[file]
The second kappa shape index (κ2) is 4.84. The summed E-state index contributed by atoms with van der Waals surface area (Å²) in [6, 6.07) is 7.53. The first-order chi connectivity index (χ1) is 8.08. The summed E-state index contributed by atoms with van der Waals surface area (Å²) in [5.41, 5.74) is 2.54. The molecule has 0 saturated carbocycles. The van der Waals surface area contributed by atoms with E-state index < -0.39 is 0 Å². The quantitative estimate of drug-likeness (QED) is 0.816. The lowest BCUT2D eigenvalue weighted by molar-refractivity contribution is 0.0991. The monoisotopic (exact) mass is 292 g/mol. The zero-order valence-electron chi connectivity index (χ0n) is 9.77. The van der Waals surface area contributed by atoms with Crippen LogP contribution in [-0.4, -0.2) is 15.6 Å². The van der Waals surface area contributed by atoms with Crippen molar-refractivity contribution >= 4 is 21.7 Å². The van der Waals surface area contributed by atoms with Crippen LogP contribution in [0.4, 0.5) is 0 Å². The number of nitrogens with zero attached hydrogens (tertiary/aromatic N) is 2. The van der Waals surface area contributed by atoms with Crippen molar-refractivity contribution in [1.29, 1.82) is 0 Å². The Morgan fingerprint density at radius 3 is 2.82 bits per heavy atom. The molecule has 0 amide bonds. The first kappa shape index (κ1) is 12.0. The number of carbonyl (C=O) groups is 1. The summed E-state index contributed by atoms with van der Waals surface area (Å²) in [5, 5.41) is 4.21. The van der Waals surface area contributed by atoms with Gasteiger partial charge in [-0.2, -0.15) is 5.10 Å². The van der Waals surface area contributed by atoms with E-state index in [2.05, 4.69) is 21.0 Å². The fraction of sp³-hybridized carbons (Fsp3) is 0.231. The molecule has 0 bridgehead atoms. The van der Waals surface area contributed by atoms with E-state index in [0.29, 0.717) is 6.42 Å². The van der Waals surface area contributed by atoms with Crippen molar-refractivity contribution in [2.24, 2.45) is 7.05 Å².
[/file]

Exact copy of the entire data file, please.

The second kappa shape index (κ2) is 4.84. The summed E-state index contributed by atoms with van der Waals surface area (Å²) in [6, 6.07) is 7.53. The first-order chi connectivity index (χ1) is 8.08. The summed E-state index contributed by atoms with van der Waals surface area (Å²) in [5.41, 5.74) is 2.54. The molecule has 0 saturated carbocycles. The van der Waals surface area contributed by atoms with E-state index < -0.39 is 0 Å². The quantitative estimate of drug-likeness (QED) is 0.816. The lowest BCUT2D eigenvalue weighted by molar-refractivity contribution is 0.0991. The monoisotopic (exact) mass is 292 g/mol. The zero-order valence-electron chi connectivity index (χ0n) is 9.77. The van der Waals surface area contributed by atoms with Crippen LogP contribution in [-0.4, -0.2) is 15.6 Å². The van der Waals surface area contributed by atoms with Crippen molar-refractivity contribution >= 4 is 21.7 Å². The van der Waals surface area contributed by atoms with Crippen LogP contribution in [0.4, 0.5) is 0 Å². The number of nitrogens with zero attached hydrogens (tertiary/aromatic N) is 2. The van der Waals surface area contributed by atoms with Crippen molar-refractivity contribution in [1.29, 1.82) is 0 Å². The Morgan fingerprint density at radius 3 is 2.82 bits per heavy atom. The molecule has 0 amide bonds. The first kappa shape index (κ1) is 12.0. The number of carbonyl (C=O) groups is 1. The summed E-state index contributed by atoms with van der Waals surface area (Å²) in [5, 5.41) is 4.21. The van der Waals surface area contributed by atoms with Gasteiger partial charge in [-0.2, -0.15) is 5.10 Å². The van der Waals surface area contributed by atoms with E-state index in [2.05, 4.69) is 21.0 Å². The fraction of sp³-hybridized carbons (Fsp3) is 0.231. The molecule has 0 bridgehead atoms. The van der Waals surface area contributed by atoms with E-state index in [0.29, 0.717) is 6.42 Å². The van der Waals surface area contributed by atoms with Crippen molar-refractivity contribution in [2.24, 2.45) is 7.05 Å².